Another potential summer problem is faster evaporation of the battery fluid, leading to corrosion on terminals and connections. Clean any corrosive build up from the battery terminals and cable clamps, and ensure the clamps are tight enough that they will not move.

If a car’s battery is more than three years old, it’s a good idea to have it tested by a trained technician to determine how much longer it will last.

2. Keep Your Engine and Transmission Cool

Automobile engines and transmissions work extra hard in the summer, and it is the cooling system’s job to protect the engine and transmission from overheating. In addition, additives in the coolant protect the radiator and internal engine components against wear and corrosion. Without proper cooling system maintenance, the odds of long term engine damage, and a summer time boil over, definitely increase.

Over time, engine coolant becomes contaminated and its protective additives are depleted. That’s why the system should be flushed and the coolant replaced periodically as recommended by the vehicle manufacturer. Older coolants used to require changing every two years or 24,000 miles, but most modern formulations are good for at least five years and 50,000 miles. See the owner’s manual or maintenance booklet to determine the service interval appropriate for a vehicle.

Between flushes, make sure the coolant is filled to the proper levels by checking the overflow reservoir. If necessary, top off the reservoir with a 50/50 mix of water and the coolant type specified by the vehicle manufacturer

Rubber cooing system components also are susceptible to deterioration caused by extreme heat. Inspect hoses and drive belts for cracking, soft spots or other signs of poor condition. Worn parts are more susceptible to failure in hot conditions and should be replaced.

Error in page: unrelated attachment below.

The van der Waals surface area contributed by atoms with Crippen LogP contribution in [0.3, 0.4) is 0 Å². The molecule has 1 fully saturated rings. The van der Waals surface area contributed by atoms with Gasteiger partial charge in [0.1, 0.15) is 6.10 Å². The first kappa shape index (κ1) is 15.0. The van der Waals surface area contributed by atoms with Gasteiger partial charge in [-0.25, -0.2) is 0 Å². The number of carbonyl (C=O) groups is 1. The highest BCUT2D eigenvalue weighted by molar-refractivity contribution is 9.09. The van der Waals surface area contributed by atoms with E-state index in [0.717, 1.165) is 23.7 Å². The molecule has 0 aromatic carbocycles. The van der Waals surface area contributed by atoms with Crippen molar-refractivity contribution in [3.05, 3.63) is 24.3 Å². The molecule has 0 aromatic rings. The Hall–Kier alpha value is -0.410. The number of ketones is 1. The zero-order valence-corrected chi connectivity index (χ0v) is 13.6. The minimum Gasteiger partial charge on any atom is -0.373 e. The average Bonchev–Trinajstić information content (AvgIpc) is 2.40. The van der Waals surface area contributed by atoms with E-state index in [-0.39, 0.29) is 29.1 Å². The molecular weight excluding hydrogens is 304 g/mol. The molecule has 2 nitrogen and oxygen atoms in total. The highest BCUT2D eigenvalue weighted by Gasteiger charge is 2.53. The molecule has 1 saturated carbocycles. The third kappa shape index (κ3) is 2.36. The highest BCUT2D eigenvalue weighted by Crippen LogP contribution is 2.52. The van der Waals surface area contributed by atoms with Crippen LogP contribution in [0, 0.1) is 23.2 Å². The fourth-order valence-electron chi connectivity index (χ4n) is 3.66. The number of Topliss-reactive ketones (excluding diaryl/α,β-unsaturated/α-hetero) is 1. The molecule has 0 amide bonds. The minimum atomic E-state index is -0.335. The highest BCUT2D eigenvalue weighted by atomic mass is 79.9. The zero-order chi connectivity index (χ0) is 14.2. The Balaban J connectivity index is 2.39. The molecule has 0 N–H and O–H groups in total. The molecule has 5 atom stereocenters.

3. Avoid Excessive Heat Where the Rubber Meets the Road

Driving on under-inflated tires not only affects the handling and braking of a vehicle, it also can cause tires to overheat and increase the likelihood of a blowout. This problem becomes even more of a concern when road temperatures are extremely high.

More than half the vehicles on the road were found to have at least one under-inflated tire, according to the Rubber Manufacturers Association, and 85 percent of motorists do not know how to properly inflate their tires.

Tires should be checked when the car has not been driven recently, and they should be inflated to the pressure recommended by the vehicle manufacturer—not the number molded into the tire sidewall. Recommended tire pressures can be found in the owner’s manual or on a sticker normally located on the driver’s door jamb. Some vehicles use different pressures for the front and rear tires.

While checking the tire pressures—including the spare—drivers also should inspect the tire treads for adequate depth and any signs of uneven wear that might indicate a suspension or alignment problem.

4. Cars Need Fluids during Extreme Heat Too

Engine fluids are essential to keeping a vehicle running smoothly. Most fluids not only lubricate, they also serve as coolants by helping carry heat away from critical components. When fluid levels are low, this cooling effect is reduced, and the possibility of overheating increases. Drivers to should check all vehicle fluids including motor oil, transmission fluid, power steering fluid and brake fluid to ensure they are filled to the appropriate levels. If any fluids need to be topped off, be sure to use the type of fluid specified in the owner’s manual.

5. Cool Passengers are Happy Passengers

Maintaining a comfortable driving environment reduces fatigue, which can play an important part in driver alertness and vehicle safety. During extreme summer heat, a properly operating air conditioning system can be more than just a pleasant convenience. If a car’s air conditioning is not maintaining the interior temperature as well as it did in the past, it may mean the refrigerant level is low or there is another problem. Have the air conditioning system checked by a certified technician.

Many automotive climate control systems today are equipped with a cabin filter that prevents outside debris from entering. If present, this filter should be inspected and replaced as needed to ensure maximum airflow and cooling during the summer months.

Even with proper preventive maintenance, summer breakdowns can still occur, so Premier Auto and Truck Parts recommends every driver have a well-stocked emergency kit in their vehicle. The kit should include water, non-perishable food items, jumper cables, a flashlight with extra batteries, road flares or an emergency beacon, basic hand tools, and a first aid kit.